Note that these responses are not used in estimating price change for the shelter categories, only the weight.

People quote that question as if that is how the BLS measures prices. It doesn’t. Prices, except for minor, irrelevant imputations, are based on actual measured rents.

No One Pays OER

The problem with OER is the weight not the measure. No one actually pays OER. Rather, people pay mortgages.

Yet, OER it is the single largest component of the CPI with a weight of 26.769 percent. Rent has a weight of 7.671 percent.

Many people conclude that the CPI is overstated because no one pays OER. The problem with this idea is home prices are at record highs and home prices are not in the CPI at all.

Homes are not in the CPI because economists consider them a capital expense not a personal expense.

But so what? Inflation matters not just consumer inflation. The Fed has made a big mess of things by ignoring obvious housing bubbles.

30-year mortgage Rates

Mortgage rates courtesy of Mortgage News Daily, annotations by Mish

When the Fed slashed interest rates to zero, mortgage rates fell below 3.0% for an extended period allowing everyone to refinance at 3.0 percent or below. Most did.

OER rose from 332 to 403 between January of 2020 and January of 2024. That’s a gain of 21.4 percent.

Rent rose from 338 to 412. That’s a gain of 21.9 percent.

Whereas the renter is struggling, the homeowner refinanced lower putting extra money in his pocket every month.

Home owners also benefitted from rising wages, rising value of their home and a stable, not rising mortgage payment.

Winners and Losers

  • The homeowners are generally doing OK. The home ownership rate is 65.7 percent.

  • The 34.3 percent who rent are generally not doing OK.

The study did not break things down by home owners vs renters, but I suspect most of the use is by renters.

According to the latest CPI report, rent was up at least 0.4 percent for the 29th straight month. Shelter, a broader category, rose 0.6 percent. Food rose 0.4 percent.

CPI data from the BLS, chart by Mish

Whereas home owners have a fixed payment, likely refinanced lower than their initial mortgage, renters faces huge increases, not every month, but once a year, big bang.

For discussion please see Another Hotter Than Expected CPI Led by Shelter, Up Another 0.6 Percent

The stress is easy to spot by demographics.

Credit Card and Auto Delinquencies Soar

Credit card debt surged to a record high in the fourth quarter. Even more troubling is a steep climb in 90 day or longer delinquencies.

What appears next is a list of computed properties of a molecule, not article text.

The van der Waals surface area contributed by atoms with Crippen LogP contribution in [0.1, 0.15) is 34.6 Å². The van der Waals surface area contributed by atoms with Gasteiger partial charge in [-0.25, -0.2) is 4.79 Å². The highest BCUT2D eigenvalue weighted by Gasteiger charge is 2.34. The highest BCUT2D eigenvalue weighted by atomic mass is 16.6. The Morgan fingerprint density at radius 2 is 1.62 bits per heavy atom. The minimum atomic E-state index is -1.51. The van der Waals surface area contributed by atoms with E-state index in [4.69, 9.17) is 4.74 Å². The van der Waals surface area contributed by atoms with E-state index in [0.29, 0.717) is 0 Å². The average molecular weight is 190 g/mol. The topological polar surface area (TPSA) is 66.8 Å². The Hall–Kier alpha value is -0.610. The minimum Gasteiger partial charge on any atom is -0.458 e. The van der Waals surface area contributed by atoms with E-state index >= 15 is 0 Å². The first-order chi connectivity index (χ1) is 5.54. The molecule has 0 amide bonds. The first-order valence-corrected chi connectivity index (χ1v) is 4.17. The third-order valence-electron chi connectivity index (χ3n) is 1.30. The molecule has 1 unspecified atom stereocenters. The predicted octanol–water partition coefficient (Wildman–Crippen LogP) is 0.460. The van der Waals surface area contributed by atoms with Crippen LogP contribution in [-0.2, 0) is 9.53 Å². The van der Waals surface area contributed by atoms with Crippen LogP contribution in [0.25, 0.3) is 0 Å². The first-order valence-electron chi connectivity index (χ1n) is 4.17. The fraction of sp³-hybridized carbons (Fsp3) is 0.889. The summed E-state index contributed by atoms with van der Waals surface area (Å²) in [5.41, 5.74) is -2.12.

Record High Credit Card Debt

Credit card debt rose to a new record high of $1.13 trillion, up $50 billion in the quarter. Even more troubling is the surge in serious delinquencies, defined as 90 days or more past due.

For nearly all age groups, serious delinquencies are the highest since 2011 at best.

Auto Loan Delinquencies

Serious delinquencies on auto loans have jumped from under 3 percent in mid-2021 to to 5 percent at the end of 2023 for age group 18-29.

Age group 30-39 is also troubling. Serious delinquencies for age groups 18-29 and 30-39 are at the highest levels since 2010.

For further discussion please see Credit Card and Auto Delinquencies Soar, Especially Age Group 18 to 39

Generational Homeownership Rates

Home ownership rates courtesy of Apartment List

The above chart is from the Apartment List’s 2023 Millennial Homeownership Report

Those struggling with rent are more likely to Millennials and Zoomers than Generation X, Baby Boomers, or members of the Silent Generation.

The same age groups struggling with credit card and auto delinquencies.

On Average Everything is Great

Average it up as Fed and all the clueless economic and political writers do, and things look great.

This is why we have seen countless stories attempting to explain why people should be happy.

Krugman Blames Partisanship

OK, there is a fair amount of partisanship in the polls.

However, Biden isn’t struggling from partisanship alone. If that was the reason, Biden would not be polling so miserably with Democrats in general, blacks, and younger voters.

In addition to Biden’s Age and Senility, this allegedly booming economy left behind the renters and everyone under the age of 40 struggling to make ends meet.

Powell Pleads Patience

In Jerome Powell’s Interview with 60 Minutes, the Fed Chairman Tells 60 Minutes US Fiscal Path is Unsustainable

Powell: When high inflation really threatens to become persistent, we use our tools to bring down inflation. It’s very important for that young couple — and particularly for younger couples starting out who may not have great financial means, that we succeed in this effort.

60 Minutes: You’re asking the American people for patience?

Powell: Yes. And I think people have been patient and have been through a pretty difficult time. And I think now we’re coming through that time and starting to feel a little bit better about things.

Powell, Krugman, and most of the economic writers, even at the Wall Street Journal have not managed to figure out over a third of the nation is struggling.

Many Are Addicted to “Buy Now, Pay Later” Plans

Buy Now Pay Later, BNPL, plans are increasingly popular. It’s another sign of consumer credit stress.